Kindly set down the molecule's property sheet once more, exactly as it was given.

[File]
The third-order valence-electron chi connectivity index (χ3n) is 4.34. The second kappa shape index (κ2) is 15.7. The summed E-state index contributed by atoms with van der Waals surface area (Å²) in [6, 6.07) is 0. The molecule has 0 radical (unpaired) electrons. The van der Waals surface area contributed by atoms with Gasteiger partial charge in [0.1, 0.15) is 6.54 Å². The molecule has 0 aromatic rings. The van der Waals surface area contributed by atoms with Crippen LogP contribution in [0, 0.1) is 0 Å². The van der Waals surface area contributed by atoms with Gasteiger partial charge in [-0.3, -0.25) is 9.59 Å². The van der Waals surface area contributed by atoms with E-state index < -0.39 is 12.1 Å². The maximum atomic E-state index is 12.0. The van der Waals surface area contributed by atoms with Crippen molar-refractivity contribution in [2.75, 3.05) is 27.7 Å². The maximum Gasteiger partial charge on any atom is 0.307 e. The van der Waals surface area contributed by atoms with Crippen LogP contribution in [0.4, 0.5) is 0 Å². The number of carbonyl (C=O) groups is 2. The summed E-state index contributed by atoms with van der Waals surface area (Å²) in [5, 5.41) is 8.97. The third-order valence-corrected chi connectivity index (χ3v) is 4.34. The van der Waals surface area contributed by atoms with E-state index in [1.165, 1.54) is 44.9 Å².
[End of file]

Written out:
The third-order valence-electron chi connectivity index (χ3n) is 4.34. The second kappa shape index (κ2) is 15.7. The summed E-state index contributed by atoms with van der Waals surface area (Å²) in [6, 6.07) is 0. The molecule has 0 radical (unpaired) electrons. The van der Waals surface area contributed by atoms with Gasteiger partial charge in [0.1, 0.15) is 6.54 Å². The molecule has 0 aromatic rings. The van der Waals surface area contributed by atoms with Crippen LogP contribution in [0, 0.1) is 0 Å². The van der Waals surface area contributed by atoms with Gasteiger partial charge in [-0.3, -0.25) is 9.59 Å². The van der Waals surface area contributed by atoms with E-state index < -0.39 is 12.1 Å². The maximum atomic E-state index is 12.0. The van der Waals surface area contributed by atoms with Crippen molar-refractivity contribution in [2.75, 3.05) is 27.7 Å². The maximum Gasteiger partial charge on any atom is 0.307 e. The van der Waals surface area contributed by atoms with Crippen LogP contribution in [0.4, 0.5) is 0 Å². The number of carbonyl (C=O) groups is 2. The summed E-state index contributed by atoms with van der Waals surface area (Å²) in [5, 5.41) is 8.97. The third-order valence-corrected chi connectivity index (χ3v) is 4.34. The van der Waals surface area contributed by atoms with E-state index in [1.165, 1.54) is 44.9 Å².